Does the quest ever really stop when trying to find the perfect burger in New York? I think not. After driving around on a below-freezing day, the car parked itself right in front of Kenn's Broome Street Bar.
(Established 1972 in the 'cast-iron district' of Soho)
My winter "coat" instincts kicked in and I ordered a bacon cheeseburger with a side of steak fries. To be perfectly honest, there was hope of a decent burger, but without high expectations. Kenn's ended up scoring high points. I didn't even look at the menu long enough to realize the burger was inside a pita and served with a salad. The thick circle of ground beef was seasoned, not heavily, with salt, pepper and a dash of garlic powder. What really made this burger were the short, crispy pieces of bacon and cheddar cheese. The thought of bacon on a burger is it's a supplement for underseasoned meat as opposed to an enhancer; but in this case, it worked well. It tasted so damn good, the meat/bacon/cheese combo could have been taken out of the pita and eaten on its own with the salad.
The salad had romaine, real button mushrooms and a light dill vinaigrette. Nix the oily fries...there's a reason they don't come with the burger.
Kenn's Broome Street Bar 365 W. Broadway @ Broome (212) 925-2086
Saturday, February 20, 2010
Friday, February 19, 2010
There's not much to say about my last (as in, will not return again) brunch at Schiller's. Always a fan of the McNally dynasty whether it be for the food or ambiance, but Schiller's just dropped off the list. Far off.
It's shocking the scrambled eggs with lox and onion were even allowed to leave the kitchen! The underpart of the salmon was cooked into the mix as opposed to the pink portion. After stating it shouldn't look like that, the waiter looked at us with crazy eyes, but did bring out another omelet with herbs and cheese as a substitute.
(note the brown-ish/gray color)
The omelet was decent, but eggs were overcooked and home potatoes were sitting in a pool of oil.
Good thing they have Balthazar, Morandi and Minetta Tavern to fall back on cause they don't have much else.
Schiller's 131 Rivington Street (212) 260-4555
Thursday, February 4, 2010
Nestled between two dark storefronts on Hudson lies a small bistro, The New French. The uninviting dark-wood paneled interior is balanced by glow of the mural painted by Maira Kalman, whom also happens to be the penman of the menus. We were seated almost immediately in green and white wicker bistro chairs overlooking the chalkboard of specials with our coffee press and sandtimer.
What seems to be a typical bistro with traditional Parisian breakfast, is anything but. The eggs with potatoes and greens, omelettes and crepes are all enjoyable enough, but the real stars here are the sandwiches. The intense flavors of the chili/beer-braised pulled pork on brioche with mustard riata and brisket on ciabatta with roasted peppers should win some sort of award.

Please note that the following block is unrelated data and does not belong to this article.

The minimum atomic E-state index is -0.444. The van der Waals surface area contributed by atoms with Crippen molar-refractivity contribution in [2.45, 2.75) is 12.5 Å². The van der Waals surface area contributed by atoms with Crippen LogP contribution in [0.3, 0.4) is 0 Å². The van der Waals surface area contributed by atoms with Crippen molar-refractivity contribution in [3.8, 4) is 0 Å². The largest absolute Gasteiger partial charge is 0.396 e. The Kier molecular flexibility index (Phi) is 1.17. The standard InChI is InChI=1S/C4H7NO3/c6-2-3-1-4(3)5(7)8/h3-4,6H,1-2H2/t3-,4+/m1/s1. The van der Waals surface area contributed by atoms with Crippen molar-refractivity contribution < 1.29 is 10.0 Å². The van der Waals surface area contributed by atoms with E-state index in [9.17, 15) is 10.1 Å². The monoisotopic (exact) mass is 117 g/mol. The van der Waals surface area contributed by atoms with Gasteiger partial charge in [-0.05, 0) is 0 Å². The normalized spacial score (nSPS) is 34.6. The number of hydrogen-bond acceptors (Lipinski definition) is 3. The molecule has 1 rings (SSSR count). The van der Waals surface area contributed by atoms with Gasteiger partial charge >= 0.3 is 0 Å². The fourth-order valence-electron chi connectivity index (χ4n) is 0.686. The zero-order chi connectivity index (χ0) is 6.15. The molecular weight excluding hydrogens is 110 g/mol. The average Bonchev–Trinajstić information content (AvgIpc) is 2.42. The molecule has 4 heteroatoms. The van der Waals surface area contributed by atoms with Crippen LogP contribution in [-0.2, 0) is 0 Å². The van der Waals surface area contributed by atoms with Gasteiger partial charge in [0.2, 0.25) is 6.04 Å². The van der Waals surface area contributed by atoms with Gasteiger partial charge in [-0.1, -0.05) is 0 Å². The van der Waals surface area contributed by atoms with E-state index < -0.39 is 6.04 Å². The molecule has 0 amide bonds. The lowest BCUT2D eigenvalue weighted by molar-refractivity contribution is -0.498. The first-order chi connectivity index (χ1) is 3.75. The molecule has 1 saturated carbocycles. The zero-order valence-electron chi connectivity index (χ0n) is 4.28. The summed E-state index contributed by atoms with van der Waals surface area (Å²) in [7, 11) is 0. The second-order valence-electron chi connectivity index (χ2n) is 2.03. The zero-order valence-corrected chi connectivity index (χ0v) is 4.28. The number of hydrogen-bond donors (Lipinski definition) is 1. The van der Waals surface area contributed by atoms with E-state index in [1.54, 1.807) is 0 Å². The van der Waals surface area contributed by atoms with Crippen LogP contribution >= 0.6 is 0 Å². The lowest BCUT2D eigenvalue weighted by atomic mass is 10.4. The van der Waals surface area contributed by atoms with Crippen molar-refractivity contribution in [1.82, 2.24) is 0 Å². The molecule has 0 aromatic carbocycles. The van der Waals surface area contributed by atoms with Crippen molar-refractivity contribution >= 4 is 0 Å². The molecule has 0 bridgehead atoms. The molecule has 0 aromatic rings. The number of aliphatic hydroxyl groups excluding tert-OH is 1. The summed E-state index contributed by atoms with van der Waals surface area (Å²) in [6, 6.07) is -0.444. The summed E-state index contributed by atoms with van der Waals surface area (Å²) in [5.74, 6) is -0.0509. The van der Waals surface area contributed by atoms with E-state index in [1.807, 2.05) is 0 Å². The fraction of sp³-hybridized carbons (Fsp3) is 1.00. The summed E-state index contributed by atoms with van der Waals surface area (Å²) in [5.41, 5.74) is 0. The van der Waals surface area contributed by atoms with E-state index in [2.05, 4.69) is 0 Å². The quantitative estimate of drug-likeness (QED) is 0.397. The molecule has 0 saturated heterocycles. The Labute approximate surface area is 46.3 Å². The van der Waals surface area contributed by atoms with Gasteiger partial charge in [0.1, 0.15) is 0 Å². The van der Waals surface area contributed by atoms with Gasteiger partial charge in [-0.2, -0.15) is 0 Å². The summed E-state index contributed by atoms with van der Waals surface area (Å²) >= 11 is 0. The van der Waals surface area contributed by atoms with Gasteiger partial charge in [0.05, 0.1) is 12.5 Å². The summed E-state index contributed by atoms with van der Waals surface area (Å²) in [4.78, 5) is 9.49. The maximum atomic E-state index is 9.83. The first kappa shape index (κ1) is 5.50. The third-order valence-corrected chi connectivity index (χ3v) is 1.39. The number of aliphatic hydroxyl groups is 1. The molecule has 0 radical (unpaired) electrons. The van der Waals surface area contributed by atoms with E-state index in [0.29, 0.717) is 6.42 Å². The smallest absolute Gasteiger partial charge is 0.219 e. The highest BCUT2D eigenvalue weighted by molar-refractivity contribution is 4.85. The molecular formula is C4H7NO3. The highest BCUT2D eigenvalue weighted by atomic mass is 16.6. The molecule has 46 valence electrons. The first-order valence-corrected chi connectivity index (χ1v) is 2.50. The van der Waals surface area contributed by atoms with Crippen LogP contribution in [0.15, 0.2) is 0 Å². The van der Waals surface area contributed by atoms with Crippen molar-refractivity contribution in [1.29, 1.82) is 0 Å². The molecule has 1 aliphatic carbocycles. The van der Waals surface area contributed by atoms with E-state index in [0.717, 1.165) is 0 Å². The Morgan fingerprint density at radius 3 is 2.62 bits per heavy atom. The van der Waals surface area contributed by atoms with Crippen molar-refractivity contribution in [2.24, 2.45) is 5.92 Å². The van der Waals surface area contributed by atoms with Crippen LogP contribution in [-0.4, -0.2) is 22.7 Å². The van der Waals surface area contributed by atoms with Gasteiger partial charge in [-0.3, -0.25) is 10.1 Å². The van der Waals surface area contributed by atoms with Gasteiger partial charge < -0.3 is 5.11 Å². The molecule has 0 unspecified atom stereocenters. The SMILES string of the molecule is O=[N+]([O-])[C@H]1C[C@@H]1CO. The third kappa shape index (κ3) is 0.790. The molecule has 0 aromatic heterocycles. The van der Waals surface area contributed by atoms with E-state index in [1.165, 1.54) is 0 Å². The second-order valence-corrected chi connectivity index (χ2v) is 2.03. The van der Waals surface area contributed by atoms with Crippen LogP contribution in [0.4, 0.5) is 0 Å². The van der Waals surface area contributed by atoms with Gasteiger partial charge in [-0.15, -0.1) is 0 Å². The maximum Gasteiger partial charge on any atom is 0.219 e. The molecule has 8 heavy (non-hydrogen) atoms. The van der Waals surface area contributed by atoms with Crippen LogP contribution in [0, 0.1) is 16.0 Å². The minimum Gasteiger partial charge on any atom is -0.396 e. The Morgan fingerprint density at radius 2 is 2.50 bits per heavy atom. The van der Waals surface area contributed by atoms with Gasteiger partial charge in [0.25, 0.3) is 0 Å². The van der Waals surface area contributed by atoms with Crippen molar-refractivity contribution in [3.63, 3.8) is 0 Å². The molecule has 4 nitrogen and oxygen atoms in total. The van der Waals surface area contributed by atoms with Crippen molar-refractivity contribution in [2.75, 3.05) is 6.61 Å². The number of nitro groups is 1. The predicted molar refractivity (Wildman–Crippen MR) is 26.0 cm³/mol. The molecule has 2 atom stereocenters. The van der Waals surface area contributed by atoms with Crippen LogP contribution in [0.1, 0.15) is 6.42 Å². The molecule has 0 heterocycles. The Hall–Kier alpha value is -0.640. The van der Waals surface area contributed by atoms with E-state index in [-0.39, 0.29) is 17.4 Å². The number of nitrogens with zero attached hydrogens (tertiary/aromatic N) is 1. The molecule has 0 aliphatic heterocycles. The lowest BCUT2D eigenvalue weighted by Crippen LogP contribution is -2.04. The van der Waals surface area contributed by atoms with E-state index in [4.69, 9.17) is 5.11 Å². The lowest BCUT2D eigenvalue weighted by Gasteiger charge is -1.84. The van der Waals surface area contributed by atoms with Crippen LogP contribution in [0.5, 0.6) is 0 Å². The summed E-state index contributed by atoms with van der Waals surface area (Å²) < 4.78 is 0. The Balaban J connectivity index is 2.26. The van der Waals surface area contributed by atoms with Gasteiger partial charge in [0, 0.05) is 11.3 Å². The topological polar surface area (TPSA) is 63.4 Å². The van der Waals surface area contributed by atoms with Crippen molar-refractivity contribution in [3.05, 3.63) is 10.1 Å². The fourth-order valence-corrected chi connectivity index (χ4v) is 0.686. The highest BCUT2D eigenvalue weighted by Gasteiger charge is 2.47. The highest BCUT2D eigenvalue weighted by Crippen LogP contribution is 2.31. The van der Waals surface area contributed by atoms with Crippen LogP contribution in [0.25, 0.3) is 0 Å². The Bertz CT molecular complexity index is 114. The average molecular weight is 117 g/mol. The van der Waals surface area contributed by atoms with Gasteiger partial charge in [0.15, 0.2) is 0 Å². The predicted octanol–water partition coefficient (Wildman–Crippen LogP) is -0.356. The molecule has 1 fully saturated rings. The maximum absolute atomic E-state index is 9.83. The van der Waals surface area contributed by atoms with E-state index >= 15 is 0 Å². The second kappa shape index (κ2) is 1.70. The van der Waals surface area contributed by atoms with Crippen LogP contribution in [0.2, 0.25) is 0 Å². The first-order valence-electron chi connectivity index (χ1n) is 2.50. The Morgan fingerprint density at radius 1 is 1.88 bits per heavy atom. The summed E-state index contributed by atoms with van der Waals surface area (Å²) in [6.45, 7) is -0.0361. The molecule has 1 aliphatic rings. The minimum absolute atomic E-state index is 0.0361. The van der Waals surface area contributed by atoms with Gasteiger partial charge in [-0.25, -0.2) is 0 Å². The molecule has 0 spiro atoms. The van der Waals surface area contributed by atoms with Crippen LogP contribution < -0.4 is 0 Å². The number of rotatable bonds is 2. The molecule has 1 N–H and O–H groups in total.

The complex, ethnic seasoning (particularly that of the pork) leaves you begging for the next bite. The beautifully cooked french fries are an added bonus to a perfect meal. These are pommes frites a bistro in France would gladly call their own ~ crispy, with little flakes of salt.
At one point, I glance over and see the steaming bowl of TNF pho noodles with broccoli, carrots, scallions, shallots, and cilantro which looks like another appetizing dish. The former chef of Tabla produces a much more ethnic-inspired menu than French; but heck, if it ain't broke, don't fix it!
The New French 522 Hudson Street @ 10th Street (212) 807-7357
It was a last-minute decision to head to Basta Pasta, an Italian-Japanese fusion restaurant in Chelsea. Far more Japanese than Italian, this restaurant represents an interesting union between two cultures so passionate about their culture and cuisine. The industrial sized space favors Eastern minimalism, with the ambiance of a loud, Italian family gathered for dinner. Most patrons were Japanese (always a good sign in a Japanese restaurant) and the waitstaff was attentive and polite.
The bagna cauda appetizer was a simple crudite plate accompanied by a warm anchovy cream dip. The dip was a well-balanced blend of cream and anchovy; not too creamy and the right amount of anchovy that doesn't result in fishiness.
The spaghetti was the lighter of the two pastas served with the tobiko highlighted. Tobiko is versatile in cooking with its slightly sweet, salty flavor followed by crunchiness. The shiso leaf is such an underused ingredient; typically used as a garnish under the ginger and daikon in sushi restaurants (try it on a piece of tai, Japanese snapper, sushi with lemon and salt). It's pretty much used the way for the pasta, but with the shiso shredded on top, it actually has a chance of being consumed with each bite.
The uni linguine didn't sit for more than 20 seconds before I had to dig in, therefore, no photo was taken...next time. The brininess of the uni was lost in the pink sauce with basil, but the richness and creaminess was not. My tastebuds were overhyped and although it wasn't a letdown at all, I expected a little more.
The poached pears covered with vanilla ice cream and zabaglione were...if I may...a light way to end the meal. They somehow managed to play perfectly off one another in a dessert that could have been a sugar overload.
Basta Pasta 37 West 17th Street (212)366-0888